Cityfé - Meet new friends 2.0

Cityfé is simple, social and easy to use

Nine months ago, Ilya found himself sitting alone in a cafe. He had just moved to Prague, and was trying to find someone with whom to hang out. He was all over Facebook and meetup.com, a website for people who want to organize and attend events with others who share their interests. Although he’d gone to high school in Prague, Ilya had spent the past several years in Holland. He didn’t know very many people here, and wanted to do what most people want to do when they move to a new place: “I wanted to meet people.

“I was trying to get invited to parties,” Ilya recalls, “but it was difficult. I joined a group on meetup.com, but it didn’t go anywhere. I thought, there has to be a better way of doing it.”

Today, he hopes his new app, Cityfé, will help other expats like himself, or tourists, or even locals, more easily connect with the people in their areas. The app’s name is an amalgam of the words “city” and “café.” The latter culture embodies the kind of communal, interactive, and personal atmosphere Ilya hopes to facilitate.

Like meetup.com, Cityfé helps users find nearby events that align with their interests. When you first login, you’re directed to a screen that prompts you to select a few “interests” from a list of 16, interests like Food, Music, Shopping, Health, Business, etc. “Help us find you the right events,” offers the banner at the top of the screen. Once you’ve finished, the app shows you which users have organized events that correspond with the interests you’ve just selected. You’re free to request to join any event you see, but you have to be approved by the user who organized the event in order to attend it. You can see where it’s taking place, when, and the first names and photos of the other users who have already been approved to attend.

Cityfé is simple, social and easy to use. Its mission, to help users find events in their cities, might also ring rather familiar. But, lest you write the app off as a sleeker version of meetup.com, its approach warrants a closer look.

“In our day and age, apps are trying to get people to stick to the apps as long as possible,” says Ilya. “Like Facebook, throwing all those ads at you. What I’m trying to do is, something that people can use for just a short moment, and then, get them away from their phone.” The goal is not to have people stop using technology after they’ve met up in person, but rather, to have them “use it less. The business is not about serving people ads, keeping them on there.”

Ilya emphasizes the differences between his app and meetup.com, the service that arguably bears the closest resemblance to Cityfé. “Meetup.com is very old-fashioned in how they look at this whole thing,” he explains. “First of all, the organizer has to pay to create a group, which drives away many creators. And most creators try to get something out of it. You can’t really meet random people that somehow match you.”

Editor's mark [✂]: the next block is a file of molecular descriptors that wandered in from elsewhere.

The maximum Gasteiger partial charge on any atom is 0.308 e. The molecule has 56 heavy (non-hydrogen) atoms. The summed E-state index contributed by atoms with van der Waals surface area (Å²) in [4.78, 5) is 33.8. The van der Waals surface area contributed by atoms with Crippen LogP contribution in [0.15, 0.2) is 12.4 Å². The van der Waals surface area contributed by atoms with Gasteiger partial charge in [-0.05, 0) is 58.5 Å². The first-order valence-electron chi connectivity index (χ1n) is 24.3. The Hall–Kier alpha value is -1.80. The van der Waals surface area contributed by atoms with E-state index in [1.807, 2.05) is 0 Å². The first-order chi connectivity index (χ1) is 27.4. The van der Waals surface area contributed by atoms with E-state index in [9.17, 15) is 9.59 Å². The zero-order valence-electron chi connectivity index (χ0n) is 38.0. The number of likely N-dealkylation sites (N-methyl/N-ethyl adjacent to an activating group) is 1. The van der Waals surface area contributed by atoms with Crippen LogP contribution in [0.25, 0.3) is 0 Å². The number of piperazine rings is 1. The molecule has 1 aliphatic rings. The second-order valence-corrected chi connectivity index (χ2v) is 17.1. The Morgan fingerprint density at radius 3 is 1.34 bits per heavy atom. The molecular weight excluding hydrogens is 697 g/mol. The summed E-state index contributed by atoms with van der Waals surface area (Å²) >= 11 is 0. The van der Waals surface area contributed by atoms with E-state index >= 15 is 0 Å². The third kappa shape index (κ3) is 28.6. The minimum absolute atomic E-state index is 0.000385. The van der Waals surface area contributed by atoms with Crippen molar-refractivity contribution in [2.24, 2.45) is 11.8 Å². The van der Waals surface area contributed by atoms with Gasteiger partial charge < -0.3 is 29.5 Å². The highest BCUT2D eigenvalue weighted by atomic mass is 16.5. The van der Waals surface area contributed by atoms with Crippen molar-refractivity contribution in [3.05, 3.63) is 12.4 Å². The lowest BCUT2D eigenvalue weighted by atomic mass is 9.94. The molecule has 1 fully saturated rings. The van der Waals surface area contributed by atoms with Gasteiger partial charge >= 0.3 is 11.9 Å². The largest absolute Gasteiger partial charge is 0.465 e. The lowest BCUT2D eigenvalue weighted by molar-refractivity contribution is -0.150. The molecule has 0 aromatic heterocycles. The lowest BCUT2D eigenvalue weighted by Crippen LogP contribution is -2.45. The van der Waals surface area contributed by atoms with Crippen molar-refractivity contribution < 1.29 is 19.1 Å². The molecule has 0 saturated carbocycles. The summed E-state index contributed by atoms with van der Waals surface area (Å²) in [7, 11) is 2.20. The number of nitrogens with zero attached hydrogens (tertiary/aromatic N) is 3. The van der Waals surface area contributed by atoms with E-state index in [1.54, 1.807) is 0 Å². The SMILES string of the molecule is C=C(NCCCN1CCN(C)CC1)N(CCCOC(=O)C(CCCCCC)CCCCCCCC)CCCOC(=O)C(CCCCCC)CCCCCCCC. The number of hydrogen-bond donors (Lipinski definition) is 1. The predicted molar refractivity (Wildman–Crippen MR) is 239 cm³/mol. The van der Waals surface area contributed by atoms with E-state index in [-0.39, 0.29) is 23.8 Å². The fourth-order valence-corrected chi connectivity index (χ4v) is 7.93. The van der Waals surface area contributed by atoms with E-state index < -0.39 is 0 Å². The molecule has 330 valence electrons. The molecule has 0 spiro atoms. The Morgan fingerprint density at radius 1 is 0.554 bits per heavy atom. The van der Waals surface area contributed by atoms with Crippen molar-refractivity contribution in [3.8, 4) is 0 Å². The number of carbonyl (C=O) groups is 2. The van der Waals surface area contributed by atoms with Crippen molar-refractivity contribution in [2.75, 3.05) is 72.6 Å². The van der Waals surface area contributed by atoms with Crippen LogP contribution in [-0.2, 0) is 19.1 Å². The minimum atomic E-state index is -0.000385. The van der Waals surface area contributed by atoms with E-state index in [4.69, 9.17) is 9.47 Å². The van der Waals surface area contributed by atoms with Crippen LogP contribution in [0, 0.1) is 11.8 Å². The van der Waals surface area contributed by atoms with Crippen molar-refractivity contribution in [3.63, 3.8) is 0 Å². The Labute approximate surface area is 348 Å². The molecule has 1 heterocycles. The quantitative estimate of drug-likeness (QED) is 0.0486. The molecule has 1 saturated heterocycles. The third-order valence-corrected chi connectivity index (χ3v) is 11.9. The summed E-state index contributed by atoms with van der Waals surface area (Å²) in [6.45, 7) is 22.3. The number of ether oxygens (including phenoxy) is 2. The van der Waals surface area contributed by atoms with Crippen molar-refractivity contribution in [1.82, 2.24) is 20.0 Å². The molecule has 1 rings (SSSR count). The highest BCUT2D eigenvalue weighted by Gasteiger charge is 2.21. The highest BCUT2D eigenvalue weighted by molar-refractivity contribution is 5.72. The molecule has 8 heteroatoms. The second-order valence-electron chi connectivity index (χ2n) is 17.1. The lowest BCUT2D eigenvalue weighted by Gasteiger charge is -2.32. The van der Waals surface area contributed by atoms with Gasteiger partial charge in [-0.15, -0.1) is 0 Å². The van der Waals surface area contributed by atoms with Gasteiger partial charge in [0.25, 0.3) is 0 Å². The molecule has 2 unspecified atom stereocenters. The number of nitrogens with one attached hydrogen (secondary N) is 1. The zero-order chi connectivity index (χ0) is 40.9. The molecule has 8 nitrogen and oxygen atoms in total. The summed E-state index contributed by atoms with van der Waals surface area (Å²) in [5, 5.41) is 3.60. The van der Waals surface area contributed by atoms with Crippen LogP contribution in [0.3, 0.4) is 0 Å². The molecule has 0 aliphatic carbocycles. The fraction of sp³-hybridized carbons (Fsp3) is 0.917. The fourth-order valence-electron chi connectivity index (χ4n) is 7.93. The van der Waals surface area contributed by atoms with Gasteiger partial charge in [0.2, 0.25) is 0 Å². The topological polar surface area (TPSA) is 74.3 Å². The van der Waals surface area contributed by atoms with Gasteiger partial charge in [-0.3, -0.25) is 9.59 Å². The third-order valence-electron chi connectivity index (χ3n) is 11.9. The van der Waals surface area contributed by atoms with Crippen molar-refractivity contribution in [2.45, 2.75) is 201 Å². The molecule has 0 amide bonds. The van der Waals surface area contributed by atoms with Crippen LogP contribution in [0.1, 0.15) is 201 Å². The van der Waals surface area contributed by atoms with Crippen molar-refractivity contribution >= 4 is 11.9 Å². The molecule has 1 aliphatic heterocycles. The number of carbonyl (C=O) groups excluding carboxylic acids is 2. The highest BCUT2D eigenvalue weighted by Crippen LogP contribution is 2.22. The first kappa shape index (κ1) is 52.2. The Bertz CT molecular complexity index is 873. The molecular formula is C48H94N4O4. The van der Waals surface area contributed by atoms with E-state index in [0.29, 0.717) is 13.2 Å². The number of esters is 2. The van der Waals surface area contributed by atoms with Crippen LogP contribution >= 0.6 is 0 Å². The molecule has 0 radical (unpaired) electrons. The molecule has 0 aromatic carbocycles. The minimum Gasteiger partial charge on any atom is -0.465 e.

Perhaps most important of all, Ilya believes,  “Meetup is about the meetups. Cityfé is about the people.”

To that end, he recently spoke with the people he hopes his app will help.  When Cityfé first launched, “we got about 200 users in two weeks,” he remembers. “In the beginning, they were very active.” Over time, however, engagement started to dip. Ilya decided to solicit the advice of several of the app’s most dedicated users, as well as colleagues and good friends, in order to figure out, and then brainstorm solutions to, the problems keeping users away.

He’d noticed people had stopped responding to new events, for instance. He soon realized they “probably switched off the notifications.” The earliest version of Cityfé alerted users every time someone created a new event.

“Ilya, you’re waking me up at 2 o’clock in the morning!’” he remembers a friend of his griping. “Do something about it!”

“We’re giving you the option to choose what you want to get notifications for form now on,” Ilya explains of his solution.

Another friend suggested he incorporate some elements of gamification, or include some kind of a point system. Users “want some kind of way to rank themselves. They want to be competing with one another,” Ilya explains.

That feature has yet to be introduced, although it’s one of several innovations with which Ilya, who is also studying robotics at a local university here in Prague, is currently toying. However, he’s quick to stress his commitment to addressing the issues of the present before moving ahead with future enhancements.

“Right now, we’re all about perfecting and getting the engagement going,” he says.

Following January’s successful launch party, Ilya plans to host a new party every month. He hopes this approach will grow the app’s user base. He has already lined up several partners, including some expat networking organizations, as well as Prague.TV.

“I don’t think it will change the space-time continuum,” he says of Cityfé, “but I do think it will change how people meet and interact for the better.”

Cityfé - Webpage
Cityfé - App Store (iOS)
Cityfé - Google Play (Android)

Author: Anna Storm, Prague.TV (22.02.2015)

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